Sunday, September 25, 2016

What I Wish I Could Hear From a Politician


I keep waiting for a political candidate who talks about sacrifice.  You know, like, In order to get our country out of debt, or fight terrorism, or get rid of racism, or care for refugees, we are all going to need self-sacrifice.  It's going to be hard, but we can do it together.  

But I never hear it.

Instead, all I hear about is what we're going to get.  How our lives will be better--even great--if I vote for that person.  Apparently no one wants to vote for someone who says that our lives might get harder before they can get better.

Why am I surprised?  The notion of self-sacrifice seems to have disappeared from the list of American virtues.  The average credit card debt in America is $15,000.  Divorce is easy and abortion is easier.  My body; my choice.  Personal satisfaction reigns king.  Follow your heart.  You deserve it.  You are worth it.  Have it your way.  Finding yourself seems to be the chief goal of growing up.

Of course, each person is different and redemption can be found even in the worst choices.  I am painting our culture with broad strokes and I am not casting condemnation on your individual story.  But the truth is that we as a country have lost the notion of self-sacrifice.

We have taken what should be seen as privileges and turned them into rights.  I have the right for my children to succeed.  I have the right to be safe.  I have the right to be heard.  I have the right for you to treat me the way I want to be treated.  I have the right to be happy.  

We've had those privileges for so long that we consider them owed to us.  So when we realize we might lose them, we are horrified.  Suddenly all of our choices become about self-protection.  How we spend.  How we save.  How we plan for the future.  How we vote.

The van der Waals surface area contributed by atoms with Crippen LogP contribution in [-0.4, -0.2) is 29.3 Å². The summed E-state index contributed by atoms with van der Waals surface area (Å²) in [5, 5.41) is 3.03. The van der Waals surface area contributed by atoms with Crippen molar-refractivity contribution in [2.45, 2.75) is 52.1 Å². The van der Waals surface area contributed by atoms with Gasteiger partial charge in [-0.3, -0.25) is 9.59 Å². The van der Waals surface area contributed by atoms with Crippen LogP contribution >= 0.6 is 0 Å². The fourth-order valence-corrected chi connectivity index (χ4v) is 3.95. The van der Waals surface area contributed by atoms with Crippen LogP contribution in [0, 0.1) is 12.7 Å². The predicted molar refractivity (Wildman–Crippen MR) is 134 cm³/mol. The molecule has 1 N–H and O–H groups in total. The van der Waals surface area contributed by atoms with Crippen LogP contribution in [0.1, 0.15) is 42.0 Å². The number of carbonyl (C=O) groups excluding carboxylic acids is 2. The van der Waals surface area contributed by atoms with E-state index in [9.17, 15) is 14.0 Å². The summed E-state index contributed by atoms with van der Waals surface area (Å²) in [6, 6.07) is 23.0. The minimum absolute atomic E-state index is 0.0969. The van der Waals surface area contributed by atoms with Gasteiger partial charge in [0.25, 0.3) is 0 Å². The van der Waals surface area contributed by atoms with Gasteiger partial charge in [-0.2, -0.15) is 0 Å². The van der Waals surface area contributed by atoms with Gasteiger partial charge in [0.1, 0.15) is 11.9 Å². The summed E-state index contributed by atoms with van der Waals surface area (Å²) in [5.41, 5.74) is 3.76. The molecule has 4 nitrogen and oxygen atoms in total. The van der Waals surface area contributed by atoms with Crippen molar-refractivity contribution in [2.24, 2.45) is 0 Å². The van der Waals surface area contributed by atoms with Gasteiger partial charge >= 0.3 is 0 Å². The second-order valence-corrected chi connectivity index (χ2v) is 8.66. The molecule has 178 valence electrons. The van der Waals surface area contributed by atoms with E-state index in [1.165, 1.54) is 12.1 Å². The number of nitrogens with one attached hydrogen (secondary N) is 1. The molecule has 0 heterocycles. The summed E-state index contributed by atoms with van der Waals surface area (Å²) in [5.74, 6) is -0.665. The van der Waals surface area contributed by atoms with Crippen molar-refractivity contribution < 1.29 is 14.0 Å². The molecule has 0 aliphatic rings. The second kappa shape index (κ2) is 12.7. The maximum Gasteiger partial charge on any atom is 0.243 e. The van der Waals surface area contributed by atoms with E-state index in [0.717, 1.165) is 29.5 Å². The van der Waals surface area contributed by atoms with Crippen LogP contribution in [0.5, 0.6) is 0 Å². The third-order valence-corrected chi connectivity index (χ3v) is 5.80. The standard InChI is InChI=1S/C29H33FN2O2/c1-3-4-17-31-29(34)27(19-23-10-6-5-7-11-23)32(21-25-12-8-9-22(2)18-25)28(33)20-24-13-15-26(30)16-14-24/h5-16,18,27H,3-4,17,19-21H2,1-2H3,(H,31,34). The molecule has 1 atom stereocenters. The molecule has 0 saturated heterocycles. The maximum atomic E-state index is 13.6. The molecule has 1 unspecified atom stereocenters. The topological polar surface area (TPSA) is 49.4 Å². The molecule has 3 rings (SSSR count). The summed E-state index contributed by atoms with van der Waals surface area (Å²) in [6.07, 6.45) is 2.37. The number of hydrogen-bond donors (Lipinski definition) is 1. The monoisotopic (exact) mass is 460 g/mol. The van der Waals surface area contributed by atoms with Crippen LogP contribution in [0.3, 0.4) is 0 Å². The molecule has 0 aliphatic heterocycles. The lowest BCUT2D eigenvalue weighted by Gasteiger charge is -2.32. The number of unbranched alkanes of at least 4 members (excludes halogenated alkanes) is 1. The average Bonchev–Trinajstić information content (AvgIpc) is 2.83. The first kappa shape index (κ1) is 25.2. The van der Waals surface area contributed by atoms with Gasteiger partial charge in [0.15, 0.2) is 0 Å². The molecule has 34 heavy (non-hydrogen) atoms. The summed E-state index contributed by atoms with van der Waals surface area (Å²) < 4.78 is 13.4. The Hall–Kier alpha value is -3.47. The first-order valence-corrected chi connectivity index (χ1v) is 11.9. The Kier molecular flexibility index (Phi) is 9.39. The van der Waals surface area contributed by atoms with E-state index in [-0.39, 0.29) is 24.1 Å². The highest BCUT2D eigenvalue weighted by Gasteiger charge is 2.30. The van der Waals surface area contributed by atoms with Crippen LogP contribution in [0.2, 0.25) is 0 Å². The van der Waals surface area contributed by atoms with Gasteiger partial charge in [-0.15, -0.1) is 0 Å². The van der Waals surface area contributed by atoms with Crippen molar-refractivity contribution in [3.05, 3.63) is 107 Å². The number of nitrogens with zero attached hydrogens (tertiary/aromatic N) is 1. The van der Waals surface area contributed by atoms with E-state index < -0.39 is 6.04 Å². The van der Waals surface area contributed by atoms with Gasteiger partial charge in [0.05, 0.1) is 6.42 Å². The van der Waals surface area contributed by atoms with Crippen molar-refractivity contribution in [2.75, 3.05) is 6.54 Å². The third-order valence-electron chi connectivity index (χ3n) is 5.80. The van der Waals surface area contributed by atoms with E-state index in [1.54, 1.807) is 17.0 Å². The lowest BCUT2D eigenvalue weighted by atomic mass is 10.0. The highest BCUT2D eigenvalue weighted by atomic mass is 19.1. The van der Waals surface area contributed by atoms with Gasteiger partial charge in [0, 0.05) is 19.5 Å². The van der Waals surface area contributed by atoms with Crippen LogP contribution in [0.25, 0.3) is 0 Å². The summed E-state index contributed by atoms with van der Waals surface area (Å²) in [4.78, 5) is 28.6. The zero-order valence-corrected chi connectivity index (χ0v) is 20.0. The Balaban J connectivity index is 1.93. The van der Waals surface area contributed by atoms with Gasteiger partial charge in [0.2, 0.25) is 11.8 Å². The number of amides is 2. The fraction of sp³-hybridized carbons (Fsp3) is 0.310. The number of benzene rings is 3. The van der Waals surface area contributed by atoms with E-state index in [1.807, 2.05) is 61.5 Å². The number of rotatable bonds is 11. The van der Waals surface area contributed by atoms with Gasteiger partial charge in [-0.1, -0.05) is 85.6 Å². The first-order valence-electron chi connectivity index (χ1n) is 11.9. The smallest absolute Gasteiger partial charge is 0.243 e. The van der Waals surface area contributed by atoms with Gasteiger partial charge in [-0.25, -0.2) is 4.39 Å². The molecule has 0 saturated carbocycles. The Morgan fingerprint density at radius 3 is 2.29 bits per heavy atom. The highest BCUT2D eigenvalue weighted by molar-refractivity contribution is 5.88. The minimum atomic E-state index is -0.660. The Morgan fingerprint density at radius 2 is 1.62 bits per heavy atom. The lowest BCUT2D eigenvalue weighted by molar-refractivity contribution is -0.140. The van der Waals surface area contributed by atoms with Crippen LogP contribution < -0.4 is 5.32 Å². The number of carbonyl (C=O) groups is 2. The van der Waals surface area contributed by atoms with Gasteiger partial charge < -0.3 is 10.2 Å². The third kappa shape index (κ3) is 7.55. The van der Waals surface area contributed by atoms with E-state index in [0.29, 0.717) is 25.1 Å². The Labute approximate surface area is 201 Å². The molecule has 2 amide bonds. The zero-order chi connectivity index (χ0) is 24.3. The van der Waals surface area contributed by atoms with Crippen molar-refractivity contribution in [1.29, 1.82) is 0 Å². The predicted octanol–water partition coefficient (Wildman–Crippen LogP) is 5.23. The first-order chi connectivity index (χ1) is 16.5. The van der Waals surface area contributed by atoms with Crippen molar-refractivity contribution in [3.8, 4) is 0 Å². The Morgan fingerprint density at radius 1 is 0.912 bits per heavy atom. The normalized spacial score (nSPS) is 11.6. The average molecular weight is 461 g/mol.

But what Christians have forgotten is that we were never supposed to be about self-protection.  We are always supposed to be about self-sacrifice.

Fear is never supposed to define us.  But unfortunately our culture has told us for such a long time that this life is about us, that we panic at the notion of losing it.  Have we forgotten that this is the antithesis of who Christians should be?

Deny yourself.

To live is Christ; to die is gain.

Do not look only to your own interests, but also to the interests of others.  

Love your neighbor as yourself.  

There's nothing in Scripture that tells us that we need to do everything we can to protect our assets.  Or even our freedom.

America was founded on Christian principles, which was great for liberty but is now confusing for Christians.   If our government is "we the people," then we are the government.  Which means that we are directly responsible for looking after our collective safety and freedom.  The problem comes when my focus comes off of society as a whole--others focused--and instead becomes about me.  

Of course, as a people--even as Christians--we are going to disagree about what is best for our society.  But that is not the point.  The point is that we are failing our country--and our God--when we are dominated by self-interest.  Our country will never thrive that way.  And our faith will disintegrate.

Which is why I am disheartened when I see Americans shunning refugees in the name of self-protection.  Celebrating abortion in the name of self-fulfillment.  Tolerating racism because of self-absorption, or fighting it with self-destruction.  Glorifying politicians who promise self-indulgence.

I have despaired over the state of my country.  And I must admit I don't have a lot of hope for its future.  You can call me a pessimist, and I would love to be proven wrong.  Maybe if enough Americans start once again valuing self-sacrifice will we have a chance to change.

But I can guarantee one thing.  We as Christians will fail--as citizens of America and of heaven--if we do not step away from our fear long enough to deny ourselves, pick up our cross, and follow Jesus.  Yes, what we have had in America is great, but we need to hold to it loosely.  Yes, politics is important and we should seek the good of all people.  But at the end of the day, our loyalty is to Jesus--who specialized in self-sacrifice.  So if that costs us all things, then so be it.   


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